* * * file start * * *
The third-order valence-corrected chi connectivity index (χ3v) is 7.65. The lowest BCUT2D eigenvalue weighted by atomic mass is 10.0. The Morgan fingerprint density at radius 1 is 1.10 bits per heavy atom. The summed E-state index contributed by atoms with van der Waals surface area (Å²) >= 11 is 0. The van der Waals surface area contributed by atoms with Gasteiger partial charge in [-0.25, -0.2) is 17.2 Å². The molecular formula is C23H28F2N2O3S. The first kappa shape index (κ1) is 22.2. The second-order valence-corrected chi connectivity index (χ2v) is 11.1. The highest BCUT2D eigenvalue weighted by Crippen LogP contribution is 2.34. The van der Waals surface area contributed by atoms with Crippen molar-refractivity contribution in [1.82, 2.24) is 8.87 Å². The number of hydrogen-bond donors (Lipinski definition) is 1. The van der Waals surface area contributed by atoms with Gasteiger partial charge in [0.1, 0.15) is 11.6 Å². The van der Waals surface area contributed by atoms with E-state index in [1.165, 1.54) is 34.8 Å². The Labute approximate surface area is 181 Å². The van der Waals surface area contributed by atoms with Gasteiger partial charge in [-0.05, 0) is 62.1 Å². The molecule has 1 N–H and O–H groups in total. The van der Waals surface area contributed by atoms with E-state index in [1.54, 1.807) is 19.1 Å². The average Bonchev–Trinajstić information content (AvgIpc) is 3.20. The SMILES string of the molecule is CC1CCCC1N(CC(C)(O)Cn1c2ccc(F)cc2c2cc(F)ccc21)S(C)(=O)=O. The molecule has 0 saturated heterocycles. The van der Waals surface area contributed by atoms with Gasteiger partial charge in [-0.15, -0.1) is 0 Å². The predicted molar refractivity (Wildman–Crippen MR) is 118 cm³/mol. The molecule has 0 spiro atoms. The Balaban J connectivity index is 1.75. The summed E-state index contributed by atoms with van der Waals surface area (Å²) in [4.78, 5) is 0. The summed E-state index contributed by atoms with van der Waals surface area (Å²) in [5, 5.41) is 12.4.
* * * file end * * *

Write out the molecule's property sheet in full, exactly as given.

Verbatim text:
The third-order valence-corrected chi connectivity index (χ3v) is 7.65. The lowest BCUT2D eigenvalue weighted by atomic mass is 10.0. The Morgan fingerprint density at radius 1 is 1.10 bits per heavy atom. The summed E-state index contributed by atoms with van der Waals surface area (Å²) >= 11 is 0. The van der Waals surface area contributed by atoms with Gasteiger partial charge in [-0.25, -0.2) is 17.2 Å². The molecular formula is C23H28F2N2O3S. The first kappa shape index (κ1) is 22.2. The second-order valence-corrected chi connectivity index (χ2v) is 11.1. The highest BCUT2D eigenvalue weighted by Crippen LogP contribution is 2.34. The van der Waals surface area contributed by atoms with Crippen molar-refractivity contribution in [1.82, 2.24) is 8.87 Å². The number of hydrogen-bond donors (Lipinski definition) is 1. The van der Waals surface area contributed by atoms with Gasteiger partial charge in [0.1, 0.15) is 11.6 Å². The van der Waals surface area contributed by atoms with E-state index in [1.165, 1.54) is 34.8 Å². The Labute approximate surface area is 181 Å². The van der Waals surface area contributed by atoms with Gasteiger partial charge in [-0.05, 0) is 62.1 Å². The molecule has 1 N–H and O–H groups in total. The van der Waals surface area contributed by atoms with E-state index in [1.54, 1.807) is 19.1 Å². The average Bonchev–Trinajstić information content (AvgIpc) is 3.20. The SMILES string of the molecule is CC1CCCC1N(CC(C)(O)Cn1c2ccc(F)cc2c2cc(F)ccc21)S(C)(=O)=O. The molecule has 0 saturated heterocycles. The van der Waals surface area contributed by atoms with Gasteiger partial charge in [-0.15, -0.1) is 0 Å². The predicted molar refractivity (Wildman–Crippen MR) is 118 cm³/mol. The molecule has 0 spiro atoms. The Balaban J connectivity index is 1.75. The summed E-state index contributed by atoms with van der Waals surface area (Å²) in [4.78, 5) is 0. The summed E-state index contributed by atoms with van der Waals surface area (Å²) in [5, 5.41) is 12.4.